Discover Economics’ Young Economist of the Year award, which is sponsored by KPMG, took place on 12 October at KPMG’s offices in Canary Wharf. Felix, who was one of five students across the UK to reach the final, would showcase his work at this event to compete to be published in the Financial Times!
The finalists were given 10 minutes to present their work, which will be followed by a five-minute discussion with a panel of judges. Alongside this presentation, students are asked to submit an 800-word blog, which if a finalist is successful, will be the piece that will be published in the Financial Times.
I had to write a 1500-word essay on 'What economic impact would the introduction of robots and AI have?' This was one of five questions that I could answer. I chose this topic because it’s becoming very important in modern society; I figured it would be a great opportunity to research furtherFelix Turrell
As one of only five finalists from over 2000 entries across the UK, Felix was invited to His Majesty’s Treasury for a discussion with Sam Beckett, the Chief Economic Advisor to the Treasury. Here, he was delighted to learn about the plethora of opportunities that are available when working as an economist in the Civil Service!
Afterward, Felix had a tour of Number 10 and 11 Downing Street, which he said was a “‘truly unforgettable and surreal experience”.
In preparation for the final, Felix had to prepare his work that would be shown in two different formats: an 800-word summary of his extended essay and a PowerPoint presentation to show in front of a crowd and judges.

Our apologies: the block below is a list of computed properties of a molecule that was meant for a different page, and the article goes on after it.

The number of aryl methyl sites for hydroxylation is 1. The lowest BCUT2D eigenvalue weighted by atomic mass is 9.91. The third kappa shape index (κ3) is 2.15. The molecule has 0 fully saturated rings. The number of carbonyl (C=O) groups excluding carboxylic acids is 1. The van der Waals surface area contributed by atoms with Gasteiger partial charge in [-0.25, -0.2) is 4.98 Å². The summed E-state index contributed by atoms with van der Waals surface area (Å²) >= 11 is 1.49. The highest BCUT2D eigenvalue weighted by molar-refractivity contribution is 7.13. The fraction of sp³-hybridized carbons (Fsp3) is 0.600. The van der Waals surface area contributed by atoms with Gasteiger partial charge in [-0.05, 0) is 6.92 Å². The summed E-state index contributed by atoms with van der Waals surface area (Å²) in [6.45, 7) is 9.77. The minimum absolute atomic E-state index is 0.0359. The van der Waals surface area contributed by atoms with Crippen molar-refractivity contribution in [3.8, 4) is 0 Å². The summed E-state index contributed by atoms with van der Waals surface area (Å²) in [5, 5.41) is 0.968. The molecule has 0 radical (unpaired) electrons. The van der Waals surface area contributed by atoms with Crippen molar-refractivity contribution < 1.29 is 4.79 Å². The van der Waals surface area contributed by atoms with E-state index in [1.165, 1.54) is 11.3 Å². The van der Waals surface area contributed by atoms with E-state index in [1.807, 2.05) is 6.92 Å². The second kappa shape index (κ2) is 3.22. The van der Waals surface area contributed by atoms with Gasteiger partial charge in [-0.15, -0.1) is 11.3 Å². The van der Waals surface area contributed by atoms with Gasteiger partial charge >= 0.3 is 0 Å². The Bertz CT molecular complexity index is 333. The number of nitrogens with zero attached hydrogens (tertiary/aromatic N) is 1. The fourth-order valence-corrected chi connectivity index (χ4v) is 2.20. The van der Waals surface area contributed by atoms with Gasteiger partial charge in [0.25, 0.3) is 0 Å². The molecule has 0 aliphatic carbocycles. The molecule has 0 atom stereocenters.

The final was held at the KPMG headquarters in Canary Wharf, where the five finalists presented their work in a 10-minute presentation in front of an esteemed panel of judges and an audience.
This included, Sarah Smith OBE, Professor of Economics at the University of Bristol and Co-Chair of Discover Economics; Heather Sharp, a Partner at KPMG; Lizzy Burden, a UK Correspondent at Bloomberg; Arun Advani, an Associate Professor at the University of Warwick and Co-chair, Discover Economics; and Chris Giles, who is an Economics Commentator at the Financial Times.
This competition has improved my written communication skills and allowed me to delve deeper into a fascinating multifaceted topic. This process has filled me with confidence, as I now know that I can compete with some of the best students across the UK. I hope that this will benefit me in the future, whether this is during university applications or my career overallFelix Turrell
Felix informed us that he was very pleased with his performance on the day, receiving excellent feedback on both the “depth of his economic analysis” and his presentation skills, in which he had “control over the whole room”.
This year, for the first time, the competition was open to teams, which ranged between one and five people. In the final, there were three groups of two, one group of five, and Felix. Despite not winning the overall competition, Felix felt ‘extremely proud’ to have been the only solo student in the final!
Congratulations Felix, your experience at the Royal Economic Society’s Young Economist of the Year Award 2023 sounds fantastic. Getting so far in this competition is something you should truly be proud of!